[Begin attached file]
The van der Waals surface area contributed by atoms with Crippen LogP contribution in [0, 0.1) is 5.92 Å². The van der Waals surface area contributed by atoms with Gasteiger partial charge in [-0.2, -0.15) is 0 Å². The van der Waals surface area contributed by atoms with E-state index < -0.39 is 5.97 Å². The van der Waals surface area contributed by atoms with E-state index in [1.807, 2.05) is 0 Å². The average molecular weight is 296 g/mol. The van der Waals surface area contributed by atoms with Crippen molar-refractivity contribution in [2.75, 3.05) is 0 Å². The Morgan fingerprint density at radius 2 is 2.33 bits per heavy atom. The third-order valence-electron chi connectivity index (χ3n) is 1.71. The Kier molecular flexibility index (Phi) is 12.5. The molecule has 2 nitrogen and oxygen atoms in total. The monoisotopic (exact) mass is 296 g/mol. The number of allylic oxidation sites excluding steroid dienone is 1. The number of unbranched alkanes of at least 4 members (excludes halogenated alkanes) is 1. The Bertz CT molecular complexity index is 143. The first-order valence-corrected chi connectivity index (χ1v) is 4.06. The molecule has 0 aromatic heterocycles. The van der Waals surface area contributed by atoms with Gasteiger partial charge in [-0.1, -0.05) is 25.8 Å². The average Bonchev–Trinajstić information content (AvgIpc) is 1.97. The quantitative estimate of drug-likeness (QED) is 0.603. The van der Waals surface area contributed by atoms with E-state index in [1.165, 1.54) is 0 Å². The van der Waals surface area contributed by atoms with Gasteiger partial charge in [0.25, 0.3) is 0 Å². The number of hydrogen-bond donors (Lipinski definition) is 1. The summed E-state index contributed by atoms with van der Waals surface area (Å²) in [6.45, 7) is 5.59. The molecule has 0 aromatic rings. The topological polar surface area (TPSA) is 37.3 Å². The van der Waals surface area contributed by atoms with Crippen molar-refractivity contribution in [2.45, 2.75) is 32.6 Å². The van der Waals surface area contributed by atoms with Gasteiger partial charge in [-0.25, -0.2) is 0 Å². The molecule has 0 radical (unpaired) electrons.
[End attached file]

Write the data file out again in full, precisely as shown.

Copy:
The van der Waals surface area contributed by atoms with Crippen LogP contribution in [0, 0.1) is 5.92 Å². The van der Waals surface area contributed by atoms with Gasteiger partial charge in [-0.2, -0.15) is 0 Å². The van der Waals surface area contributed by atoms with E-state index < -0.39 is 5.97 Å². The van der Waals surface area contributed by atoms with E-state index in [1.807, 2.05) is 0 Å². The average molecular weight is 296 g/mol. The van der Waals surface area contributed by atoms with Crippen molar-refractivity contribution in [2.75, 3.05) is 0 Å². The Morgan fingerprint density at radius 2 is 2.33 bits per heavy atom. The third-order valence-electron chi connectivity index (χ3n) is 1.71. The Kier molecular flexibility index (Phi) is 12.5. The molecule has 2 nitrogen and oxygen atoms in total. The monoisotopic (exact) mass is 296 g/mol. The number of allylic oxidation sites excluding steroid dienone is 1. The number of unbranched alkanes of at least 4 members (excludes halogenated alkanes) is 1. The Bertz CT molecular complexity index is 143. The first-order valence-corrected chi connectivity index (χ1v) is 4.06. The molecule has 0 aromatic heterocycles. The van der Waals surface area contributed by atoms with Gasteiger partial charge in [-0.1, -0.05) is 25.8 Å². The average Bonchev–Trinajstić information content (AvgIpc) is 1.97. The quantitative estimate of drug-likeness (QED) is 0.603. The van der Waals surface area contributed by atoms with E-state index in [1.165, 1.54) is 0 Å². The van der Waals surface area contributed by atoms with Gasteiger partial charge in [0.25, 0.3) is 0 Å². The number of hydrogen-bond donors (Lipinski definition) is 1. The summed E-state index contributed by atoms with van der Waals surface area (Å²) in [6.45, 7) is 5.59. The molecule has 0 aromatic rings. The topological polar surface area (TPSA) is 37.3 Å². The van der Waals surface area contributed by atoms with Crippen molar-refractivity contribution in [2.45, 2.75) is 32.6 Å². The van der Waals surface area contributed by atoms with Gasteiger partial charge in [-0.25, -0.2) is 0 Å². The molecule has 0 radical (unpaired) electrons.